Coal consumption Road trafficsources Fertilizer plants Refineries Thermal power plants Petrochemical industries Metal smelting industries pH of acid rain in Bombay and Trombay=4.45effects pH of acid rain in Kolkata = 5.85 pH of acid rain in Chennai= 8.85 pH of acid rain in Delhi = 6.2 1
Localized effects-few kilometers range Effects decrease with increasingDirect effects distance from emission source. Effects based on concentration of pollutants in the air. Widespread effects –hundreds and thousands of kilometers.Indirect effects Secondary and tertiary effects
Atmospheric Harm or kill acid input individual fishAcidic surface Reduce population waters numbersToxic elements Complete elimination -acid of particular fish molecules species
Affects the soil buffering capacity ofwatersheds.Restrict flora of aquatic macrophytesand phytoplankton.Reduce fish diversity andabundance.Cause biotic depletion.Implicate metal pollution.Limit aquatic productivity.Retard recycling of cations fromsediments.
Decrease the acid neutralizing capacity (ANC) of soils. Leach macro- and micro-nutrients from the soil. Mobilize aluminium leaching into the soil water. Increase the accumulation of sulphur and nitrogen in soil. Harms the microbes of the soil. Reduces fertility of the soil.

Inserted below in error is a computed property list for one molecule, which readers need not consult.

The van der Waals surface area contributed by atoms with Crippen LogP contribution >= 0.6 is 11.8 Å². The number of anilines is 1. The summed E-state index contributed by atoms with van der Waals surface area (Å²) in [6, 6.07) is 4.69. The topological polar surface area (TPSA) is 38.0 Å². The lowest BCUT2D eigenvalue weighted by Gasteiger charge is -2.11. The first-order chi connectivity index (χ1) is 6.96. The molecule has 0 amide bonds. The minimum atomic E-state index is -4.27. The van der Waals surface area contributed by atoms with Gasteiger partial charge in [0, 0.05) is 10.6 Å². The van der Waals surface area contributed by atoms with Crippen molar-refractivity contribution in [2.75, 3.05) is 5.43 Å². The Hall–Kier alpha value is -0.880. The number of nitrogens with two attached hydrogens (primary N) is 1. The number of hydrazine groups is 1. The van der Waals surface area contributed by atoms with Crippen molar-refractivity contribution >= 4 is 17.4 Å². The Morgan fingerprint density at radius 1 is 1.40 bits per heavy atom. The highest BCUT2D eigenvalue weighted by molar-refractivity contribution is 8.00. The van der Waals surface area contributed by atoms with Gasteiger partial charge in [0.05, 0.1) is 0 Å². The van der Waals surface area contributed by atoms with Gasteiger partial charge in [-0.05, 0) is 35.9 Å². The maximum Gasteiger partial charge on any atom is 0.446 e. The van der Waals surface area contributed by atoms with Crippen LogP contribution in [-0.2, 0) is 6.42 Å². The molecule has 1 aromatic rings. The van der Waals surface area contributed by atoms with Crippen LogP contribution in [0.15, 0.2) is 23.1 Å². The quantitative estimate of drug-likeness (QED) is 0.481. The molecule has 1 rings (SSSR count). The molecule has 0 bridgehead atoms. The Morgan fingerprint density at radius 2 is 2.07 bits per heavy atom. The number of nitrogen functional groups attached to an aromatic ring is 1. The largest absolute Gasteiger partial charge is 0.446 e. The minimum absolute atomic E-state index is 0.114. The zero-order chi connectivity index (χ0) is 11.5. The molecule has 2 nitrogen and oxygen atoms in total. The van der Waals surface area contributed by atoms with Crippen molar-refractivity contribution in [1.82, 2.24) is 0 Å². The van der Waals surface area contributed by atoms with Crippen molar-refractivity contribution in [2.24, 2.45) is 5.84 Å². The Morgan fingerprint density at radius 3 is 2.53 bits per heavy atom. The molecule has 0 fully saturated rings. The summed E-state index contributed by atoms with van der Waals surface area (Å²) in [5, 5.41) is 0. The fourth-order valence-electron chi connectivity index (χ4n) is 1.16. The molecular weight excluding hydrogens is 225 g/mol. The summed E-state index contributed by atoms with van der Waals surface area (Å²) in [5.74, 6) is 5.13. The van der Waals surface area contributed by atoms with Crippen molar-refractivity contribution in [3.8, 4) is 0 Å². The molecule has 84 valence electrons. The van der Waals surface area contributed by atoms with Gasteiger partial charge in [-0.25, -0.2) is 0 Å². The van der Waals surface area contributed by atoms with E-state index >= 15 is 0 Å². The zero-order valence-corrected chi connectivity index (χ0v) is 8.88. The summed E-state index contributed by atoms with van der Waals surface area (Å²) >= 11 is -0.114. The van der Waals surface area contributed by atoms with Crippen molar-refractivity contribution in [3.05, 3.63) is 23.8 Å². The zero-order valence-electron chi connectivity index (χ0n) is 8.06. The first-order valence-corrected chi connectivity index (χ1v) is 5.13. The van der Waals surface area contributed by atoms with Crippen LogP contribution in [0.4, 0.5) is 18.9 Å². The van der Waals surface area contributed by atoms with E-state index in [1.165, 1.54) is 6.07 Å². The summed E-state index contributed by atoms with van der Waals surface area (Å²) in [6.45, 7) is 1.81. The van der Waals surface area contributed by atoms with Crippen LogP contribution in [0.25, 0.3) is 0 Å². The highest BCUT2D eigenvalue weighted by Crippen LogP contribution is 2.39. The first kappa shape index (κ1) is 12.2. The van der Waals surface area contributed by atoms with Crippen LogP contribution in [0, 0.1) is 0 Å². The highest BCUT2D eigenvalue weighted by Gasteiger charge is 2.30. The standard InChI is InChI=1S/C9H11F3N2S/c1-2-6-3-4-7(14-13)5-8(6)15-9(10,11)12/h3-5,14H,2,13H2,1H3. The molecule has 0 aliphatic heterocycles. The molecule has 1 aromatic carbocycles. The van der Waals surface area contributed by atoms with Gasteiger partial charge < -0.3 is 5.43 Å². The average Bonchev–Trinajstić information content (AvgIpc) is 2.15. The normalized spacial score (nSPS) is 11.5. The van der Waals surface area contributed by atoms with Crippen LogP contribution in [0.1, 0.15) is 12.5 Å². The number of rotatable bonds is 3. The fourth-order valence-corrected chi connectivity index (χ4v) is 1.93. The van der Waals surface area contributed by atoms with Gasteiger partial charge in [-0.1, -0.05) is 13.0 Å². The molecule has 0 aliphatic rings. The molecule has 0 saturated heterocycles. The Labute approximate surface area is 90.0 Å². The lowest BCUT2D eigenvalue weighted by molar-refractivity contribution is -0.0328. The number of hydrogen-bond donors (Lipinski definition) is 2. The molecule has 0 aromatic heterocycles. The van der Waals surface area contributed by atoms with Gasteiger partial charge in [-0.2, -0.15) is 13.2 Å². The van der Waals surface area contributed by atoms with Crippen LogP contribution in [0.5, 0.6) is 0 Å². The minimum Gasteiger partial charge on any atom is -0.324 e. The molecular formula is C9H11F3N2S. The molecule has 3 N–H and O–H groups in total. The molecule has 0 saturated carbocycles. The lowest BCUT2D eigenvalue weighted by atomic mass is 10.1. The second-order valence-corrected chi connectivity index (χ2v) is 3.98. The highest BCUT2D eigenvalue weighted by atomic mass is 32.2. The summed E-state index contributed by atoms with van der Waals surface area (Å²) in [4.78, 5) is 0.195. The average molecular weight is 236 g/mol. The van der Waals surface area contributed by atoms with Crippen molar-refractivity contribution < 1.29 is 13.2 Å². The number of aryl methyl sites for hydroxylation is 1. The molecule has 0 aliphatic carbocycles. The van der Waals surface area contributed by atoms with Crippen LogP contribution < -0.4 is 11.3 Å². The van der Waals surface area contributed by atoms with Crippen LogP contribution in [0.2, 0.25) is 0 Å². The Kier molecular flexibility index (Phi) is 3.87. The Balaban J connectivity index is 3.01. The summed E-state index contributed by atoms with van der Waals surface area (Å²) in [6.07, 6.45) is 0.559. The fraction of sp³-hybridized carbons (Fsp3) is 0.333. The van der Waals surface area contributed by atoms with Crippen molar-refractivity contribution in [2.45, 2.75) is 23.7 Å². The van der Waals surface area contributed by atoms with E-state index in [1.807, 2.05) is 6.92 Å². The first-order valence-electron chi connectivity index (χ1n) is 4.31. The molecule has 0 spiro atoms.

Directly harm leaf tissues: cuticle, waxy layer and needles. Damages roots and bark. Reduce forest canopies at high elevations. Poison tree with toxic substances and make trees vulnerable to diseases. Reduce tree growth and increase tree mortality.
Cause gradual yellowing (chlorosis) of leaves. Burn leaf tissues and cause depigmentation. Disrupt the process of photosynthesis. Affect the water retaining ability of plants. Leach nutrients from plant tissues. Reduce plant germination and reproduction.
Cause extensive gill damage.Increase fish morbidity(sickness) andmortality(death).Reduce age distribution and size.Reduce growth rate and condition factor.Induce skeletal deformities in youngones.Enhance uptake of heavy metals.Cause reproductive failure.
Direct effects Indirect effects Increased morbidity Pain (sickness). Discomfort Asthma, bronchitis Aggravate heart Dry coughs disease Headaches Eye, nose and throat irritations. Mortality from lung diseases.
Cause physical damage by corrosion of limestone, marble, carbon-steel, zinc, nickel, paint and some plastics. Reduce life usefulness and aesthetic appeal of structures. Acid smoke solids soiling building materials. Accelerate chemical degradation of metals, paints stone cement etc.
Sulfate aerosols diminish visibility and augment global warming. Nitrogen oxides contribute to the formation of ozone. Mercury contamination in fish. Over-fertilization of coastal waters 9 coastal eutrophication). Decrease bacterial flora and other beneficial micro-organisms. Offset mineral balance in forests, rivers, fields and lakes.
Stimulates growth of fine range grasses in iron deficient calcareous soils Improve water penetration in sodic soils. Increase micro-nutrient availability in calcareous soils.
Dr.B.Victor is a highly experienced professor, recently retired from the reputed educational institution- St. Xavier’ s College, Palayamkottai, India-627001. He was the dean of sciences, IQAC coordinator and assistant controller of examinations. He has more than 32 years of teaching and research experience He has taught a diversity of courses and guided 12 Ph.D scholars. send your comments to : firstname.lastname@example.org